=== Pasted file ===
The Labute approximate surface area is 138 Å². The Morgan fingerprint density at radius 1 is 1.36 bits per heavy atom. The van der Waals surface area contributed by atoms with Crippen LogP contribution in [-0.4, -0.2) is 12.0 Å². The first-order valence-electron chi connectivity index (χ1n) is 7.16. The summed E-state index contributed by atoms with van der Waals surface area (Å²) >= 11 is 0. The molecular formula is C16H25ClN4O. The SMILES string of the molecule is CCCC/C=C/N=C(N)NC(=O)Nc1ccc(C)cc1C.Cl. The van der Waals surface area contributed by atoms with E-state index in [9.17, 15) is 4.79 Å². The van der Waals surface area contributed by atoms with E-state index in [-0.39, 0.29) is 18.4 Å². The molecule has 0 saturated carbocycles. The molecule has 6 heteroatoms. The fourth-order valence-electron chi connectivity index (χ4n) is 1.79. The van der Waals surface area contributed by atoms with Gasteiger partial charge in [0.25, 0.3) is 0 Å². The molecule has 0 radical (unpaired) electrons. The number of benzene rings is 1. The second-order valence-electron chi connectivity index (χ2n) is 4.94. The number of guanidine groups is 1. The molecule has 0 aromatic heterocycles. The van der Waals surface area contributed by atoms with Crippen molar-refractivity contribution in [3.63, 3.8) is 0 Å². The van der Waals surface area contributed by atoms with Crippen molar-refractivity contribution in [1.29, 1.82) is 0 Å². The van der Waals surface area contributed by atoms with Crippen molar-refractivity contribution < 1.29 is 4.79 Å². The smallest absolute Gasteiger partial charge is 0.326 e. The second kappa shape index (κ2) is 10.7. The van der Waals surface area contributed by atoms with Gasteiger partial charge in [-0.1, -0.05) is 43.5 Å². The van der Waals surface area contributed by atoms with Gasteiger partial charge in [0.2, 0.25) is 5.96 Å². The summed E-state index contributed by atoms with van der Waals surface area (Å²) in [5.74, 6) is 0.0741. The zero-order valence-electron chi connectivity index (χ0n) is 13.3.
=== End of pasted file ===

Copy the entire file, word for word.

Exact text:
The Labute approximate surface area is 138 Å². The Morgan fingerprint density at radius 1 is 1.36 bits per heavy atom. The van der Waals surface area contributed by atoms with Crippen LogP contribution in [-0.4, -0.2) is 12.0 Å². The first-order valence-electron chi connectivity index (χ1n) is 7.16. The summed E-state index contributed by atoms with van der Waals surface area (Å²) >= 11 is 0. The molecular formula is C16H25ClN4O. The SMILES string of the molecule is CCCC/C=C/N=C(N)NC(=O)Nc1ccc(C)cc1C.Cl. The van der Waals surface area contributed by atoms with E-state index in [9.17, 15) is 4.79 Å². The van der Waals surface area contributed by atoms with E-state index in [-0.39, 0.29) is 18.4 Å². The molecule has 0 saturated carbocycles. The molecule has 6 heteroatoms. The fourth-order valence-electron chi connectivity index (χ4n) is 1.79. The van der Waals surface area contributed by atoms with Gasteiger partial charge in [0.25, 0.3) is 0 Å². The molecule has 0 radical (unpaired) electrons. The number of benzene rings is 1. The second-order valence-electron chi connectivity index (χ2n) is 4.94. The number of guanidine groups is 1. The molecule has 0 aromatic heterocycles. The van der Waals surface area contributed by atoms with Crippen molar-refractivity contribution in [3.63, 3.8) is 0 Å². The van der Waals surface area contributed by atoms with Crippen molar-refractivity contribution in [1.29, 1.82) is 0 Å². The van der Waals surface area contributed by atoms with Crippen molar-refractivity contribution < 1.29 is 4.79 Å². The smallest absolute Gasteiger partial charge is 0.326 e. The second kappa shape index (κ2) is 10.7. The van der Waals surface area contributed by atoms with Gasteiger partial charge in [-0.1, -0.05) is 43.5 Å². The van der Waals surface area contributed by atoms with Gasteiger partial charge in [0.2, 0.25) is 5.96 Å². The summed E-state index contributed by atoms with van der Waals surface area (Å²) in [5.74, 6) is 0.0741. The zero-order valence-electron chi connectivity index (χ0n) is 13.3.